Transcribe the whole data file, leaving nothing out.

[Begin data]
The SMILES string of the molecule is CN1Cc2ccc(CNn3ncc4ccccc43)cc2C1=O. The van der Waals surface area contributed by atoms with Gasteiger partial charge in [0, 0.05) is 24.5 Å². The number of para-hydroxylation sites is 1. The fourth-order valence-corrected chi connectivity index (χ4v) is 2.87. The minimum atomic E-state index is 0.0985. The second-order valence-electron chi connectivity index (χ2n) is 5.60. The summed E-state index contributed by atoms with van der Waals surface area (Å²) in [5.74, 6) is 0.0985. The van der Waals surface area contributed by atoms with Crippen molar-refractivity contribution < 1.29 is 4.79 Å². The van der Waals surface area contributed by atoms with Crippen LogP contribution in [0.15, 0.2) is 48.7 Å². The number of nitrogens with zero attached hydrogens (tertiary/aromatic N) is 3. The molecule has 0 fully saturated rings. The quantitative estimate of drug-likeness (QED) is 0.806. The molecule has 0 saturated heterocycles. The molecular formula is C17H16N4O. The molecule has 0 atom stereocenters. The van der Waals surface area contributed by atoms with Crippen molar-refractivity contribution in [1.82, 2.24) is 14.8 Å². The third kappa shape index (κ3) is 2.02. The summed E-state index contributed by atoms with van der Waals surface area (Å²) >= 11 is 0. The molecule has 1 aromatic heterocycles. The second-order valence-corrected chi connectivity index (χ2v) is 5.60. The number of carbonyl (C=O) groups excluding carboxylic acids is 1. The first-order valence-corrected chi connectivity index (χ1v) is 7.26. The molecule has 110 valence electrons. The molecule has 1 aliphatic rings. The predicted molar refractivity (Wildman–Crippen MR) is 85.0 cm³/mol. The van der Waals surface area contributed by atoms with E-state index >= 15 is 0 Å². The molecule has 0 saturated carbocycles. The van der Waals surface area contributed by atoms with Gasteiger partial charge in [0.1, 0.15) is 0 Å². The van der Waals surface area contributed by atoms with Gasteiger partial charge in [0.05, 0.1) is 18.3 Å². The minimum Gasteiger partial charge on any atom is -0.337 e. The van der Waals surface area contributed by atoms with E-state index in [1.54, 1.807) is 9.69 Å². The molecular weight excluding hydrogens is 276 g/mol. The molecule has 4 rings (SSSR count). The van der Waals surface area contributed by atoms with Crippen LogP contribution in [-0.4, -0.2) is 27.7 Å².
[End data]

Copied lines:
The SMILES string of the molecule is CN1Cc2ccc(CNn3ncc4ccccc43)cc2C1=O. The van der Waals surface area contributed by atoms with Gasteiger partial charge in [0, 0.05) is 24.5 Å². The number of para-hydroxylation sites is 1. The fourth-order valence-corrected chi connectivity index (χ4v) is 2.87. The minimum atomic E-state index is 0.0985. The second-order valence-electron chi connectivity index (χ2n) is 5.60. The summed E-state index contributed by atoms with van der Waals surface area (Å²) in [5.74, 6) is 0.0985. The van der Waals surface area contributed by atoms with Crippen molar-refractivity contribution < 1.29 is 4.79 Å². The van der Waals surface area contributed by atoms with Crippen LogP contribution in [0.15, 0.2) is 48.7 Å². The number of nitrogens with zero attached hydrogens (tertiary/aromatic N) is 3. The molecule has 0 fully saturated rings. The quantitative estimate of drug-likeness (QED) is 0.806. The molecule has 0 saturated heterocycles. The molecular formula is C17H16N4O. The molecule has 0 atom stereocenters. The van der Waals surface area contributed by atoms with Crippen molar-refractivity contribution in [1.82, 2.24) is 14.8 Å². The third kappa shape index (κ3) is 2.02. The summed E-state index contributed by atoms with van der Waals surface area (Å²) >= 11 is 0. The molecule has 1 aromatic heterocycles. The second-order valence-corrected chi connectivity index (χ2v) is 5.60. The number of carbonyl (C=O) groups excluding carboxylic acids is 1. The first-order valence-corrected chi connectivity index (χ1v) is 7.26. The molecule has 110 valence electrons. The molecule has 1 aliphatic rings. The predicted molar refractivity (Wildman–Crippen MR) is 85.0 cm³/mol. The van der Waals surface area contributed by atoms with E-state index >= 15 is 0 Å². The molecule has 0 saturated carbocycles. The van der Waals surface area contributed by atoms with Gasteiger partial charge in [0.1, 0.15) is 0 Å². The van der Waals surface area contributed by atoms with Gasteiger partial charge in [0.05, 0.1) is 18.3 Å². The minimum Gasteiger partial charge on any atom is -0.337 e. The van der Waals surface area contributed by atoms with E-state index in [1.54, 1.807) is 9.69 Å². The molecular weight excluding hydrogens is 276 g/mol. The molecule has 4 rings (SSSR count). The van der Waals surface area contributed by atoms with Crippen LogP contribution in [-0.4, -0.2) is 27.7 Å².